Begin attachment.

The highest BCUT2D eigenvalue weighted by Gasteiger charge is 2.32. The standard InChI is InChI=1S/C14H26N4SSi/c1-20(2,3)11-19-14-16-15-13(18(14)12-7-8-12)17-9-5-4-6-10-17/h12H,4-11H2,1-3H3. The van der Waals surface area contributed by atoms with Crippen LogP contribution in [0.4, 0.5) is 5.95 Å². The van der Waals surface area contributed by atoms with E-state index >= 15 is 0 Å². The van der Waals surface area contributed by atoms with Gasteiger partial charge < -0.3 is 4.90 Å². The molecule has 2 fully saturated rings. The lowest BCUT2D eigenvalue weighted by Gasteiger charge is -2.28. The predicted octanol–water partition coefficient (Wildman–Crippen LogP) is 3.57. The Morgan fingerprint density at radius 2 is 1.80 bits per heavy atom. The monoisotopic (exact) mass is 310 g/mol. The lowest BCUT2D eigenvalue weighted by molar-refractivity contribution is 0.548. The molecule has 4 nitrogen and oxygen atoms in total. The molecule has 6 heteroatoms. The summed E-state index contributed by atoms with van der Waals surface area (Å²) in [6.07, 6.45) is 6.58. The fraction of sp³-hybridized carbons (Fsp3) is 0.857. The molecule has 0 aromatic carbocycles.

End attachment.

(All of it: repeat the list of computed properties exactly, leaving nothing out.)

The highest BCUT2D eigenvalue weighted by Gasteiger charge is 2.32. The standard InChI is InChI=1S/C14H26N4SSi/c1-20(2,3)11-19-14-16-15-13(18(14)12-7-8-12)17-9-5-4-6-10-17/h12H,4-11H2,1-3H3. The van der Waals surface area contributed by atoms with Crippen LogP contribution in [0.4, 0.5) is 5.95 Å². The van der Waals surface area contributed by atoms with E-state index >= 15 is 0 Å². The van der Waals surface area contributed by atoms with Gasteiger partial charge < -0.3 is 4.90 Å². The molecule has 2 fully saturated rings. The lowest BCUT2D eigenvalue weighted by Gasteiger charge is -2.28. The predicted octanol–water partition coefficient (Wildman–Crippen LogP) is 3.57. The Morgan fingerprint density at radius 2 is 1.80 bits per heavy atom. The monoisotopic (exact) mass is 310 g/mol. The lowest BCUT2D eigenvalue weighted by molar-refractivity contribution is 0.548. The molecule has 4 nitrogen and oxygen atoms in total. The molecule has 6 heteroatoms. The summed E-state index contributed by atoms with van der Waals surface area (Å²) in [6.07, 6.45) is 6.58. The fraction of sp³-hybridized carbons (Fsp3) is 0.857. The molecule has 0 aromatic carbocycles.